Updated at 9:10 a.m. ET

Hong Kong's police department says it is investigating reports of excessive use of force against pro-democracy demonstrators today following some of the most intense clashes since the protests ramped up last month.

As we reported earlier, in the past 24 hours "police [have] played a game of Whac-a-Mole with protesters. They cleared streets only to have protesters erect roadblocks elsewhere." They used pepper spray and batons, dragging off dozens of protesters who sought to set up roadblocks around an underpass near government headquarters, in the heart of the city's financial district. Authorities made 45 arrests for "unlawful assembly."

According to The South China Morning Post: "Most of the 45 Occupy [Central] protesters who were arrested during clashes around Lung Wo Road [in Admiralty] are expected to be bailed out, according to their lawyers."

Protesters had also gathered in the densely populated Mong Kok area of Kowloon.

The BBC reports:

"Local TV showed images of officers beating a handcuffed protester on Wednesday in some of the worst clashes since the protests began."Hong Kong's security chief said the officers had been 'temporarily removed from their current duties.' "

The Associated Press says:

"Outrage over their aggressive tactics exploded after local TV showed officers taking the protester around a dark corner and kicking him repeatedly on the ground. It's unclear what provoked the attack. Local Now TV showed him splashing water on officers beforehand." 'Hong Kong police have gone insane today, carrying out their own punishment in private,' said pro-democracy lawmaker Lee Cheuk-yan. 'Hong Kong's values and its rule of law really have been completely destroyed by police chiefs.' ""Police spokesman Steve Hui said seven officers who were involved have been temporarily reassigned, and that authorities will carry out an impartial investigation."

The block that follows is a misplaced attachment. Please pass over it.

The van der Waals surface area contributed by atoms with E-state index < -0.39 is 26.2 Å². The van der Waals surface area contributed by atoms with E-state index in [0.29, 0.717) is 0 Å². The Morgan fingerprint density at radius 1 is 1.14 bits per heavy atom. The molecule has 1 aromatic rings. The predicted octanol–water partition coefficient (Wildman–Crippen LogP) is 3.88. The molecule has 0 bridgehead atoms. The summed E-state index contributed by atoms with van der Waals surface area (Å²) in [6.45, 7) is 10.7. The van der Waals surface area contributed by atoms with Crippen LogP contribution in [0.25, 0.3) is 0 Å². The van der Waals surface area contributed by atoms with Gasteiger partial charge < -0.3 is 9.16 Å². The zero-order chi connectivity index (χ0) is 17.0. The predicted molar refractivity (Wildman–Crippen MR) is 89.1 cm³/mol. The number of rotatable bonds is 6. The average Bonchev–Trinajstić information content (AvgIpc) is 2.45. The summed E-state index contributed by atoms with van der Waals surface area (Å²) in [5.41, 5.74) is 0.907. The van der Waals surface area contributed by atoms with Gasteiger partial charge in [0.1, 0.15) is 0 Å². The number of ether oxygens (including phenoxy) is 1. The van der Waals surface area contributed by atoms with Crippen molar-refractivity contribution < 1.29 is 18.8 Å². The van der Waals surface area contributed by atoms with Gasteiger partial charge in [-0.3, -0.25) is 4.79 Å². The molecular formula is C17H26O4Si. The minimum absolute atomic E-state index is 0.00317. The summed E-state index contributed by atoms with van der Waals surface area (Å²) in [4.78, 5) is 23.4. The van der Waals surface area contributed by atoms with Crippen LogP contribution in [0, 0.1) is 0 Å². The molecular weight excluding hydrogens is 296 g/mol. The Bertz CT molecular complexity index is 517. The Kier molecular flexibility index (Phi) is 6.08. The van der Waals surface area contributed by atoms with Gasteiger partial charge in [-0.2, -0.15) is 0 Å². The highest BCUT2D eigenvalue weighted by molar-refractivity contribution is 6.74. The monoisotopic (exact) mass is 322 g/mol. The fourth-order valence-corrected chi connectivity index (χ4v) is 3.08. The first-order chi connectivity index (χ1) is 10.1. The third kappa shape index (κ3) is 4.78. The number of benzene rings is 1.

Li Ka-shing, Hong Kong's most prominent business tycoon, called today for an end to the demonstrations, declaring that since the former British colony reverted to Chinese control in 1997, "the 'one country, two system' formula has protected Hong Kong's lifestyle.

Copyright 2016 NPR. To see more, visit http://www.npr.org/.